© Reuters. FILE PHOTO: Iran’s Supreme Leader Ayatollah Ali Khamenei speaks during a meeting with a group of girls who have entered puberty in Tehran, Iran, February 3, 2023. Office of the Supreme Leader of Iran/WANA (West Asian News Agency)/Handout via REUTERS
DUBAI (Reuters) – Iran’s supreme leader pardoned “tens of thousands” of prisoners including some arrested in recent anti-government protests, state news agency IRNA reported on Sunday, after a deadly state crackdown helped quell unrest across the country.
However, the pardon granted by Ayatollah Ali Khamenei came with conditions, as detailed in state media reports, which said the measure would not apply to any of the many dual nationals held in Iran.
State news agency IRNA said those accused of “corruption on the ground” – a death sentence brought against some protesters, four of whom were executed – would also not be pardoned.
Nor will it apply to those accused of “spying for foreign agencies” or those “linked to groups hostile to the Islamic Republic,” state media reported.
Iran was engulfed in protests following the death of a young Iranian Kurdish woman in the custody of the country’s morality police last September. Iranians from all walks of life participated, marking one of the boldest challenges to the Islamic Republic since the 1979 revolution.
According to the activist news agency HRANA, some 20,000 people have been arrested in connection with the protests, which authorities have accused Iran’s foreign enemies of inciting.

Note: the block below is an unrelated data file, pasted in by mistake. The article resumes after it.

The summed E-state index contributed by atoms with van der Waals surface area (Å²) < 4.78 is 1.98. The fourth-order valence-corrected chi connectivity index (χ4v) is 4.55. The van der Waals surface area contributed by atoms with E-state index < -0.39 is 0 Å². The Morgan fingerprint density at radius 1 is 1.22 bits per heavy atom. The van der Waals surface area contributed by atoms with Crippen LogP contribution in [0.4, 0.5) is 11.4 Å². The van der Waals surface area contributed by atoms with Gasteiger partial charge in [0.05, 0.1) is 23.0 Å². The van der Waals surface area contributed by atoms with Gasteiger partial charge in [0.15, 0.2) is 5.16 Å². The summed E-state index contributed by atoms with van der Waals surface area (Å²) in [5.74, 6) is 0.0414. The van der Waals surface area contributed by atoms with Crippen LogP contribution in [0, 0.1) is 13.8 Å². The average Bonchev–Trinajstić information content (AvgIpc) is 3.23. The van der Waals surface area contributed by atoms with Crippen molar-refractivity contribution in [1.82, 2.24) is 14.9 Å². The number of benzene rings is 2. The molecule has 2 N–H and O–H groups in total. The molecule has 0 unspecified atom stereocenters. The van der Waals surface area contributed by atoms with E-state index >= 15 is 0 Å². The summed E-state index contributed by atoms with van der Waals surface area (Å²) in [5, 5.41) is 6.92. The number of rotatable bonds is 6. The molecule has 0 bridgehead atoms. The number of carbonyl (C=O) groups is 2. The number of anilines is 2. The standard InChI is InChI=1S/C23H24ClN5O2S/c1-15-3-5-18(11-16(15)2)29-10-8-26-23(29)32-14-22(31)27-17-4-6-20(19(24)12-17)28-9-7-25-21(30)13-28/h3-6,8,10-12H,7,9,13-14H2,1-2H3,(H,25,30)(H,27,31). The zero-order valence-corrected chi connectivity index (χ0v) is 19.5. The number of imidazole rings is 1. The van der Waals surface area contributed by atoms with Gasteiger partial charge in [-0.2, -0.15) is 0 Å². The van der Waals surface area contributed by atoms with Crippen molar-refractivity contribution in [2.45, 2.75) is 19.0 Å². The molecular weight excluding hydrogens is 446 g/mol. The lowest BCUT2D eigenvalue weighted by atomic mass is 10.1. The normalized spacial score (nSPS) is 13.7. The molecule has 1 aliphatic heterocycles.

Human rights groups say more than 500 have been killed in the crackdown, including 70 minors. At least four people were hanged, according to the Iranian judiciary.
In a letter to Khamenei asking for a pardon, Justice Chief Gholamhossein Mohseni Ejei said: “During the recent events, many people, especially the youth, have committed wrongful acts and crimes as a result of the indoctrination and propaganda of the enemy.
The protests have slowed considerably since the hangings began.
“Since the plans of foreign enemies and anti-revolutionary currents have been foiled, many of these youths now regret their actions,” Ejei wrote.
Khamenei approved the pardons in honor of the anniversary of the 1979 Islamic Revolution.
It would not apply to those “facing charges of spying for foreign agencies, direct contact with foreign agents, committing intentional killing and wounding, (and) committing destruction and burning of government property.”
“Of course, those who do not express regret for their activities and undertake in writing not to repeat these activities will not be pardoned,” said Deputy Chief Justice Sadeq Rahimi, state media reported.
A Norway-based Iranian human rights group said this week that at least 100 detained protesters face the possible death penalty.
Amnesty International criticized Iranian authorities for what it called “fake trials designed to intimidate those taking part in the popular uprising that has rocked Iran.”